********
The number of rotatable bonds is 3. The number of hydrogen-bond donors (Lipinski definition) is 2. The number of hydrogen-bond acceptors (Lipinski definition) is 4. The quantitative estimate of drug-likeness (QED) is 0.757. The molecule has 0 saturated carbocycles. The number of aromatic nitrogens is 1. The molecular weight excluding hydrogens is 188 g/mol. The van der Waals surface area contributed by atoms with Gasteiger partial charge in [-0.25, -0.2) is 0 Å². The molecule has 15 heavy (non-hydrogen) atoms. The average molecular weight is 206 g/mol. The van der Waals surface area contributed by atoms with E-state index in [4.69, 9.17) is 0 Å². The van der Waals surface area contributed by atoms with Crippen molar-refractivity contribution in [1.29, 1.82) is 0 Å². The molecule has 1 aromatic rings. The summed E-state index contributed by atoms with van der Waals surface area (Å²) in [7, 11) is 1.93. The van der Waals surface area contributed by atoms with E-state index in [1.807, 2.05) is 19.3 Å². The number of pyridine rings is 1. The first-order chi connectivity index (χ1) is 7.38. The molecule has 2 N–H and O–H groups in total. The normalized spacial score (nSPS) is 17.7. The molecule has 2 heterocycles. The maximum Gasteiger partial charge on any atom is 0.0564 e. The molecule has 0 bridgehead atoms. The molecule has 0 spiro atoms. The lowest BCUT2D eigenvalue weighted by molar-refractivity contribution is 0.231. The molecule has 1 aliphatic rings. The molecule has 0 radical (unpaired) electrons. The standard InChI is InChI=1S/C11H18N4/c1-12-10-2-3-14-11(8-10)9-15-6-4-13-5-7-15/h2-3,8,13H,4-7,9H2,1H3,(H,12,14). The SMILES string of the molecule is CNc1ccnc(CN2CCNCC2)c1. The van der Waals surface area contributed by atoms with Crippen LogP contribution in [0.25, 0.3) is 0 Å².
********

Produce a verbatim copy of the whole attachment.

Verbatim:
The number of rotatable bonds is 3. The number of hydrogen-bond donors (Lipinski definition) is 2. The number of hydrogen-bond acceptors (Lipinski definition) is 4. The quantitative estimate of drug-likeness (QED) is 0.757. The molecule has 0 saturated carbocycles. The number of aromatic nitrogens is 1. The molecular weight excluding hydrogens is 188 g/mol. The van der Waals surface area contributed by atoms with Gasteiger partial charge in [-0.25, -0.2) is 0 Å². The molecule has 15 heavy (non-hydrogen) atoms. The average molecular weight is 206 g/mol. The van der Waals surface area contributed by atoms with E-state index in [4.69, 9.17) is 0 Å². The van der Waals surface area contributed by atoms with Crippen molar-refractivity contribution in [1.29, 1.82) is 0 Å². The molecule has 1 aromatic rings. The summed E-state index contributed by atoms with van der Waals surface area (Å²) in [7, 11) is 1.93. The van der Waals surface area contributed by atoms with E-state index in [1.807, 2.05) is 19.3 Å². The number of pyridine rings is 1. The first-order chi connectivity index (χ1) is 7.38. The molecule has 2 N–H and O–H groups in total. The normalized spacial score (nSPS) is 17.7. The molecule has 2 heterocycles. The maximum Gasteiger partial charge on any atom is 0.0564 e. The molecule has 0 bridgehead atoms. The molecule has 0 spiro atoms. The lowest BCUT2D eigenvalue weighted by molar-refractivity contribution is 0.231. The molecule has 1 aliphatic rings. The molecule has 0 radical (unpaired) electrons. The standard InChI is InChI=1S/C11H18N4/c1-12-10-2-3-14-11(8-10)9-15-6-4-13-5-7-15/h2-3,8,13H,4-7,9H2,1H3,(H,12,14). The SMILES string of the molecule is CNc1ccnc(CN2CCNCC2)c1. The van der Waals surface area contributed by atoms with Crippen LogP contribution in [0.25, 0.3) is 0 Å².